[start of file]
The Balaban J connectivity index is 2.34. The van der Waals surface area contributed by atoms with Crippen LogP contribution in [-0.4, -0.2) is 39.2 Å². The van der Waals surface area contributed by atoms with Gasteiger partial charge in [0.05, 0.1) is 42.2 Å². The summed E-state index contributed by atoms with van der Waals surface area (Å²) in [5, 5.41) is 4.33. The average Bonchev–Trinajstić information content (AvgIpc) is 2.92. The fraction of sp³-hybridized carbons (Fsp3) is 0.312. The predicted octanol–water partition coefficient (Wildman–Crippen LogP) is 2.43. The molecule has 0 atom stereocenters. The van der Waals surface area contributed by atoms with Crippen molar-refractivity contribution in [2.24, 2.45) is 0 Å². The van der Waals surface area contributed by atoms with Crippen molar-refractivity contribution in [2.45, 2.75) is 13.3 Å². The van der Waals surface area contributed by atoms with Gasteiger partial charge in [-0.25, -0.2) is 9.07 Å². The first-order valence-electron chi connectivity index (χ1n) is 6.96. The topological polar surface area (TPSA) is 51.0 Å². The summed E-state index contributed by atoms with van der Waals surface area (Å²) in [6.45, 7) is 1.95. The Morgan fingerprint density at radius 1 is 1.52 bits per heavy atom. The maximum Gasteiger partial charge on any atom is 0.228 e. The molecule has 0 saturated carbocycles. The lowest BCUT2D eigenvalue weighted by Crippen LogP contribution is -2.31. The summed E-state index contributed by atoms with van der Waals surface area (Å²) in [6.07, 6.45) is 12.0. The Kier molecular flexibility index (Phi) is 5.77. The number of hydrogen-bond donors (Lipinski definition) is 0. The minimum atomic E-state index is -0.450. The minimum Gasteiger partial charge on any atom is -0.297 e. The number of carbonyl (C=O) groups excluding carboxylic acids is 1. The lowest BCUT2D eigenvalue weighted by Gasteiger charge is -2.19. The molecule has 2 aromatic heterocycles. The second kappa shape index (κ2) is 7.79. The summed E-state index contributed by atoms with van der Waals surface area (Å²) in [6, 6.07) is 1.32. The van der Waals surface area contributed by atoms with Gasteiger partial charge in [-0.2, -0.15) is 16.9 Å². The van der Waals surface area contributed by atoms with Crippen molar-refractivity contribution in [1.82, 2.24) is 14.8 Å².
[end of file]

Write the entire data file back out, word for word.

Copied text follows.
The Balaban J connectivity index is 2.34. The van der Waals surface area contributed by atoms with Crippen LogP contribution in [-0.4, -0.2) is 39.2 Å². The van der Waals surface area contributed by atoms with Gasteiger partial charge in [0.05, 0.1) is 42.2 Å². The summed E-state index contributed by atoms with van der Waals surface area (Å²) in [5, 5.41) is 4.33. The average Bonchev–Trinajstić information content (AvgIpc) is 2.92. The fraction of sp³-hybridized carbons (Fsp3) is 0.312. The predicted octanol–water partition coefficient (Wildman–Crippen LogP) is 2.43. The molecule has 0 atom stereocenters. The van der Waals surface area contributed by atoms with Crippen molar-refractivity contribution in [2.24, 2.45) is 0 Å². The van der Waals surface area contributed by atoms with Crippen molar-refractivity contribution in [2.45, 2.75) is 13.3 Å². The van der Waals surface area contributed by atoms with Gasteiger partial charge in [-0.25, -0.2) is 9.07 Å². The first-order valence-electron chi connectivity index (χ1n) is 6.96. The topological polar surface area (TPSA) is 51.0 Å². The summed E-state index contributed by atoms with van der Waals surface area (Å²) in [6.45, 7) is 1.95. The Morgan fingerprint density at radius 1 is 1.52 bits per heavy atom. The maximum Gasteiger partial charge on any atom is 0.228 e. The molecule has 0 saturated carbocycles. The lowest BCUT2D eigenvalue weighted by Crippen LogP contribution is -2.31. The summed E-state index contributed by atoms with van der Waals surface area (Å²) in [6.07, 6.45) is 12.0. The Kier molecular flexibility index (Phi) is 5.77. The number of hydrogen-bond donors (Lipinski definition) is 0. The minimum atomic E-state index is -0.450. The minimum Gasteiger partial charge on any atom is -0.297 e. The number of carbonyl (C=O) groups excluding carboxylic acids is 1. The lowest BCUT2D eigenvalue weighted by Gasteiger charge is -2.19. The molecule has 2 aromatic heterocycles. The second kappa shape index (κ2) is 7.79. The summed E-state index contributed by atoms with van der Waals surface area (Å²) in [6, 6.07) is 1.32. The van der Waals surface area contributed by atoms with Gasteiger partial charge in [-0.2, -0.15) is 16.9 Å². The van der Waals surface area contributed by atoms with Crippen molar-refractivity contribution in [1.82, 2.24) is 14.8 Å².